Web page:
HomeBest Kids StoriesCrossing Ebenezer Creek, by Tonya Bolden | Book Review
Best New Young Adult Books May 2017

Crossing Ebenezer Creek, by Tonya Bolden | Book Review

The Children’s Book Review | September 28, 2017

Crossing Ebenezer CreekCrossing Ebenezer Creek

Written by Tonya Bolden

Age Range: 14-18

Hardcover: 240 pages

Publisher: Bloomsbury (2017)

ISBN: 978-1-59990-319-4

What to Expect: Historical, Slavery, Civil War, Romance

Stories about the long, hard path from slavery are common in American children’s fiction; from Roll of Thunder, Hear me Cry to Uncle Tom’s Cabin, these stories continue to resonate with readers of all ages. Tonya Bolden’s Crossing Ebenezer Creek, therefore, is in good company. Moving, beautifully-written, and powerful, this novel tells a story that is both familiar and heart-rendingly personal.

Mariah has prayed all her life for freedom from the brutal realities of slavery with the Chaney’s as masters. Through the beatings and separations, physical and verbal abuse, Mariah has prayed endlessly for the Yankees to bring the war to her, and set her and her brother Zeke free. When they finally come, they bring not only freedom but the enigmatic and handsome young man, Caleb. Caleb and Mariah are drawn to one another, and the temptation to hope for freedom, life, and love is almost irresistible, but caught up as they are in General Sharman’s march through Georgia, this may be too much to hope for. Based on the true-life stories of the slaves who suffered the fatal events at Ebenezer’s Creek, this is a tale about family, faith, and love as well as hatred, racism and violence.

What makes this story memorable is the strength and clarity of the many narrative voices that weave their way through its pages. The rough dialects of Mariah, Caleb and the host of other characters breathe life into their stories, giving them a voice and a presence that defies the silence of history. A much-needed reminder of the many sacrifices that make up American’s history, this novel is a testimony to the strength and importance of love and diversity in the face of intolerance and hegemony.

Available Here: 

About the Author

Tonya Bolden is a critically acclaimed award-winning author/co-author/editor of more than two dozen books for young people. They include Finding Family which received two starred reviews and was a Kirkus Reviews and Bank Street Best Children’s Book of the Year; Maritcha: A Nineteenth-Century American Girl, a Coretta Scott King honor book and James Madison Book Award winner; MLK: Journey of a King, winner of a National Council of Teachers of English Orbis Pictus Award for Outstanding Nonfiction for Children; Emancipation Proclamation: Lincoln and the Dawn of Liberty, an ALSC Notable Children’s Book, CBC/NCSS Notable Social Studies Trade Book for Young People, and winner of the NCSS Carter G. Woodson Middle Level Book Award. Tonya also received the Children’s Book Guild of Washington, DC’s Nonfiction Award. A Princeton University magna cum laude baccalaureate with a master’s degree from Columbia University, Tonya lives in New York City.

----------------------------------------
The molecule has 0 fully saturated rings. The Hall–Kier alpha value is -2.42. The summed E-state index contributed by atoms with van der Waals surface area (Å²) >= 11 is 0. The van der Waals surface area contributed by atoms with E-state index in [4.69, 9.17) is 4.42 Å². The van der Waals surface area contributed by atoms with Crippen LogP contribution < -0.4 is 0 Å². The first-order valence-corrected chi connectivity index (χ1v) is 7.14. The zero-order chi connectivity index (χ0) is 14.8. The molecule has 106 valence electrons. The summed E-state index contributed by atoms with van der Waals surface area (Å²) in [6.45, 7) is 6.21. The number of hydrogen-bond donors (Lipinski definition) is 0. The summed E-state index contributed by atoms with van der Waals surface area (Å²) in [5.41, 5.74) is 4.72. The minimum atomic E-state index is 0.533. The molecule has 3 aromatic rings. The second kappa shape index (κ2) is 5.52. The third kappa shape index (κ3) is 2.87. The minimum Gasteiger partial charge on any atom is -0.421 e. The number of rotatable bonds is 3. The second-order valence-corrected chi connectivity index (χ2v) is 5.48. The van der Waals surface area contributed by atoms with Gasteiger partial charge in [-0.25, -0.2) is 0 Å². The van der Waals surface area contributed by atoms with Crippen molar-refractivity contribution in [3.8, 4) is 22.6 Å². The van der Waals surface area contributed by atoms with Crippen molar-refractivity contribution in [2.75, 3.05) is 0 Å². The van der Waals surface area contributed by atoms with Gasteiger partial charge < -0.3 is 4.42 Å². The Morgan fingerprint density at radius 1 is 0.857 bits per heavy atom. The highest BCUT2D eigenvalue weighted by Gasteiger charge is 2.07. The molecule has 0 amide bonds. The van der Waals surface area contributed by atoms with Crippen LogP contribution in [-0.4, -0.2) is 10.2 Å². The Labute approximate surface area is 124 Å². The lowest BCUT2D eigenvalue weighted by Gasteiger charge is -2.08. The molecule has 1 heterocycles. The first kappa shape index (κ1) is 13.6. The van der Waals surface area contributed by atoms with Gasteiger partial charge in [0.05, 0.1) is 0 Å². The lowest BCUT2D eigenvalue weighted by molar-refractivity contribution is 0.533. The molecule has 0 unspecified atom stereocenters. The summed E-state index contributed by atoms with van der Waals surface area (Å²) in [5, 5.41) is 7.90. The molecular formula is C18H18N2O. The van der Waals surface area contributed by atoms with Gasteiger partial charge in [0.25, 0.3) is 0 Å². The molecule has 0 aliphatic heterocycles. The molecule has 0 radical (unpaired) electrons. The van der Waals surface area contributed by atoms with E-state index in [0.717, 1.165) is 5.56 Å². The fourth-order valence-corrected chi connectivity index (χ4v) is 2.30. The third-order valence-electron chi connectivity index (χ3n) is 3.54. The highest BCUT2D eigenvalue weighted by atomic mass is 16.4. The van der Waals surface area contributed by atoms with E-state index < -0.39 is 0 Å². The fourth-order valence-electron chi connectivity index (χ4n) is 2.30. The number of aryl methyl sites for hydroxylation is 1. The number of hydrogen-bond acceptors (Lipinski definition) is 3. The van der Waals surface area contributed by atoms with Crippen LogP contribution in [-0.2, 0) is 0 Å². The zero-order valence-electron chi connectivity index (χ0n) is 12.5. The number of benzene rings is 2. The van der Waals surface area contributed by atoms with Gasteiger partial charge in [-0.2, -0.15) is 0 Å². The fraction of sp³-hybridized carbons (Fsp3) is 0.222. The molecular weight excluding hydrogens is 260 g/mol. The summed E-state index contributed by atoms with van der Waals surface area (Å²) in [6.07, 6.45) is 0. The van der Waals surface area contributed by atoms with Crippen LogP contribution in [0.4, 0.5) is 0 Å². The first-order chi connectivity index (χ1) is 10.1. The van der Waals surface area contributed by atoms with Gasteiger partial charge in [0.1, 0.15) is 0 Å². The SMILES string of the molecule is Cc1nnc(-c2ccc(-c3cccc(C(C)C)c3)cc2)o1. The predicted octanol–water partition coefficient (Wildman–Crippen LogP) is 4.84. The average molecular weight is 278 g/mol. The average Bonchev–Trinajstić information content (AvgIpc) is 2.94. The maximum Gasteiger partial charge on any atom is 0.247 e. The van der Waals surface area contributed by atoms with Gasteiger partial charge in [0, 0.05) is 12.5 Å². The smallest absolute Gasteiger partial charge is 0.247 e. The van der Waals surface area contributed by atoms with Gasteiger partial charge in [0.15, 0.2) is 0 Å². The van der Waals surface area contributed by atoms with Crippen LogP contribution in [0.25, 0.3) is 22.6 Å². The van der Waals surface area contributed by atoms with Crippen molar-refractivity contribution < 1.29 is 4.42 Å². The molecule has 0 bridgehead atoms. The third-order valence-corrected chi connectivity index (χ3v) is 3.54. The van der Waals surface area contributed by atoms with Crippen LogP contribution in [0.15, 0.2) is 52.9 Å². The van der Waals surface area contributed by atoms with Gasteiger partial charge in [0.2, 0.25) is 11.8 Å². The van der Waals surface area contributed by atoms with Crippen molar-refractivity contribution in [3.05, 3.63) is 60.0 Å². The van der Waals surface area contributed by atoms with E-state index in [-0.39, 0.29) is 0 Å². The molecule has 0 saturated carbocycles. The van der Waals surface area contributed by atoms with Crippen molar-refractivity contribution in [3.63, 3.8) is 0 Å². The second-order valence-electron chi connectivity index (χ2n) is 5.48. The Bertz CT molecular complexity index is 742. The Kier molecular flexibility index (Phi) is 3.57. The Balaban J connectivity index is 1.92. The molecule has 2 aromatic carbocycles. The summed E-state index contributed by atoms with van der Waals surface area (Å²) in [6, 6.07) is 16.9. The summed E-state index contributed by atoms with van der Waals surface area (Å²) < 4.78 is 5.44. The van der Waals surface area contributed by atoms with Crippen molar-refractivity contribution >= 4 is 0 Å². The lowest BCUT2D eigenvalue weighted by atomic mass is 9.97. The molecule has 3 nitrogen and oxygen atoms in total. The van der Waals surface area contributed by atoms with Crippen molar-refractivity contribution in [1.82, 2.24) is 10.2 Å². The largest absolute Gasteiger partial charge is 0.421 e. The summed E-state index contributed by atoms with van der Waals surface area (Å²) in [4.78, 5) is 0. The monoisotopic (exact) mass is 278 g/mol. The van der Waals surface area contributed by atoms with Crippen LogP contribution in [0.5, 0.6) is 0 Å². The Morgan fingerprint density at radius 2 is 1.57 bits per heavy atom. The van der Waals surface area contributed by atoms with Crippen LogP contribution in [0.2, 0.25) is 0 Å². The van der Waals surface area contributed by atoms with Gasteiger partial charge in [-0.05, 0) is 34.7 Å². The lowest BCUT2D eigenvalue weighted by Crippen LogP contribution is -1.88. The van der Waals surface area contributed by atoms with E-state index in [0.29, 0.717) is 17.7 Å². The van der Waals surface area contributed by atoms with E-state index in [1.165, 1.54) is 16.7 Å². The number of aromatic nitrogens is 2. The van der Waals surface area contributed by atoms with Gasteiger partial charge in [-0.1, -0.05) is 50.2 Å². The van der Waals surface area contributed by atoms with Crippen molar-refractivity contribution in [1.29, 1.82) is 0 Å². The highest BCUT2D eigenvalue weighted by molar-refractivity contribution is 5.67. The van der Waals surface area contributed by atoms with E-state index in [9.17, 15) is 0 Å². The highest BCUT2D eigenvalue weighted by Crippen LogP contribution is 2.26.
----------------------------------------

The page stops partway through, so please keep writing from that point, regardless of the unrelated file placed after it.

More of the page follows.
For more information, visit: www.tonyaboldenbooks.com

Crossing Ebenezer Creek, by Tonya Bolden, was reviewed by Dr. Jen Harrison. Discover more books like Crossing Ebenezer Creek by following along with our reviews and articles tagged with  , and 

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Dr. Jen Harrison currently teaches writing and literature at East Stroudsburg University. She also provides freelance writing, editing, and tuition services as the founder of Read.Write.Perfect. She completed her Ph.D. in Children’s and Victorian Literature at Aberystwyth University in Wales, in the UK. After a brief spell in administration, Jen then trained as a secondary school English teacher and worked for several years teaching Secondary School English, working independently as a private tutor of English, and working in nursery and primary schools. She is an editor for the peer-reviewed journal of children’s literature, Jeunesse, and publishes academic work on children’s non-fiction, YA speculative fiction, and the posthuman.

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